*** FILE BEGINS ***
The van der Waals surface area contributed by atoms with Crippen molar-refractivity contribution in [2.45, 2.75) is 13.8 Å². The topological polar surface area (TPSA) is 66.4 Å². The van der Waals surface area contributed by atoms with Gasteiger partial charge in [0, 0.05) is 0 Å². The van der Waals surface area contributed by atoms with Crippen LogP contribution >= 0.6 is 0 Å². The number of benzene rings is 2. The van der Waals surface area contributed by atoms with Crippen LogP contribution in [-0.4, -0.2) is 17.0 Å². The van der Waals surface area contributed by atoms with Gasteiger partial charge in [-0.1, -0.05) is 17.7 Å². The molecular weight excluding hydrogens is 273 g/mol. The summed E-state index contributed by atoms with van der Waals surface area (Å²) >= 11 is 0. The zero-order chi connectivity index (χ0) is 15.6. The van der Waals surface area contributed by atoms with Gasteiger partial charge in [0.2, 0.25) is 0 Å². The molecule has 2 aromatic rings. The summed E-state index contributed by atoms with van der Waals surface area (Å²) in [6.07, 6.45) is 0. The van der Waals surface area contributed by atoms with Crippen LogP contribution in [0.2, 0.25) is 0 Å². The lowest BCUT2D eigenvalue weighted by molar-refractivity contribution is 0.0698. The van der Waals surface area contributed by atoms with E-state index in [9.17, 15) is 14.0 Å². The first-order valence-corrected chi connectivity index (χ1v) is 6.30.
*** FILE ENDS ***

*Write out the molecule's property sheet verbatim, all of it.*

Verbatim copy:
The van der Waals surface area contributed by atoms with Crippen molar-refractivity contribution in [2.45, 2.75) is 13.8 Å². The topological polar surface area (TPSA) is 66.4 Å². The van der Waals surface area contributed by atoms with Gasteiger partial charge in [0, 0.05) is 0 Å². The van der Waals surface area contributed by atoms with Crippen LogP contribution >= 0.6 is 0 Å². The number of benzene rings is 2. The van der Waals surface area contributed by atoms with Crippen LogP contribution in [-0.4, -0.2) is 17.0 Å². The van der Waals surface area contributed by atoms with Gasteiger partial charge in [-0.1, -0.05) is 17.7 Å². The molecular weight excluding hydrogens is 273 g/mol. The summed E-state index contributed by atoms with van der Waals surface area (Å²) >= 11 is 0. The zero-order chi connectivity index (χ0) is 15.6. The van der Waals surface area contributed by atoms with Gasteiger partial charge in [0.2, 0.25) is 0 Å². The molecule has 2 aromatic rings. The summed E-state index contributed by atoms with van der Waals surface area (Å²) in [6.07, 6.45) is 0. The van der Waals surface area contributed by atoms with Crippen LogP contribution in [0.2, 0.25) is 0 Å². The lowest BCUT2D eigenvalue weighted by molar-refractivity contribution is 0.0698. The van der Waals surface area contributed by atoms with E-state index in [9.17, 15) is 14.0 Å². The first-order valence-corrected chi connectivity index (χ1v) is 6.30.